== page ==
Computer programs

I often write small computer programs. This might be for work (in math research, one can sometimes do computer experiments to test a hypothesis, or visualize a problem), or because I need some tool which doesn’t exist, or just for fun. In any case, I usually have myself as the only user in mind. Nevertheless, a few of these things might also be useful to others (maybe?), so I’m sharing them here whenever I find time to write some description/documentation.

This is just a list of some progams with links and short descriptions, split up into more math-y and less math-y things. The actual code can be found on my gitea instance (which is like github, but self-hosted).

critical limit set Limit sets of projective triangle groups A program to visualize the limit sets of SL(3,R) representations of triangle groups. These are special fractal curves which not only look cool, but tell us a lot about the mathematical objects involved. I made this as a tool for a research project, which ultimately lead to this paper: arXiv:2106.11349.

Enumerate balanced ideals We efficiently solve the combinatorial problem of finding “balanced ideals” in Weyl groups. These are combinatorial objects which describe cocompact domains of discontinuity of Anosov representations in flag manifolds (see the paper by Kapovich-Leeb-Porti, and also my PhD thesis for more information). This was a collaboration with David Dumas.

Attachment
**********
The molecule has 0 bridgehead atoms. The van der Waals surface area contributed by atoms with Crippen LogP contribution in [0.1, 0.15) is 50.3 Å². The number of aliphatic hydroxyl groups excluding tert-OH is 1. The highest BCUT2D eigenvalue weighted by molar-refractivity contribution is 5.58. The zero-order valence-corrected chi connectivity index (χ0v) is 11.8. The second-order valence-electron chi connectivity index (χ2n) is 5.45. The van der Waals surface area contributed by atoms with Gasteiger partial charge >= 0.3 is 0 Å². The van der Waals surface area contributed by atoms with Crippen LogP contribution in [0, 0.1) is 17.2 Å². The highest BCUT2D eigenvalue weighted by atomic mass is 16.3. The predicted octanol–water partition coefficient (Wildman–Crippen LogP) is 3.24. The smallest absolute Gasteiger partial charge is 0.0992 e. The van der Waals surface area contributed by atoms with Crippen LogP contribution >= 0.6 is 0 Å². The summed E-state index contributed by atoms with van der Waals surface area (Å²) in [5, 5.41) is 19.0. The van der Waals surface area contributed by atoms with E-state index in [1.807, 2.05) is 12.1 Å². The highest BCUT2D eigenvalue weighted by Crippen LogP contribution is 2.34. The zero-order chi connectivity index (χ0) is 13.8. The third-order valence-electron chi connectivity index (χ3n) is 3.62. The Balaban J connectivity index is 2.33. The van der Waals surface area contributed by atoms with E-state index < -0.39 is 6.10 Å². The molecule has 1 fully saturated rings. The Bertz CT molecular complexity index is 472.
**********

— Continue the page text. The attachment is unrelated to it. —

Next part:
Hyperbolic tilings A program to draw regular triangle tilings of the hyperbolic plane as SVG files. It can also draw the axes and fixed points of hyperbolic and elliptic elements of the reflection group. The article Triangle group on Wikipedia explains the mathematical background.

Coxeter automaton constructs two automata associated to a Coxeter group: one which consumes every reduced word, and one which consumes the lexicographically minimal reduced word for each group element. That’s useful for enumerating group elements, as well as for various theoretical reasons.

imapidle opens a connection to an IMAP server and runs a script every time an email arrives (presumably to trigger some notification or a refresh of an email client, at least that’s how I use it). I mainly made this to learn the Rust programming language (which is awesome!)

iqconn downloads tracklogs from certain flight instruments like the IQ Basic GPS via USB, without having to use their software and drivers.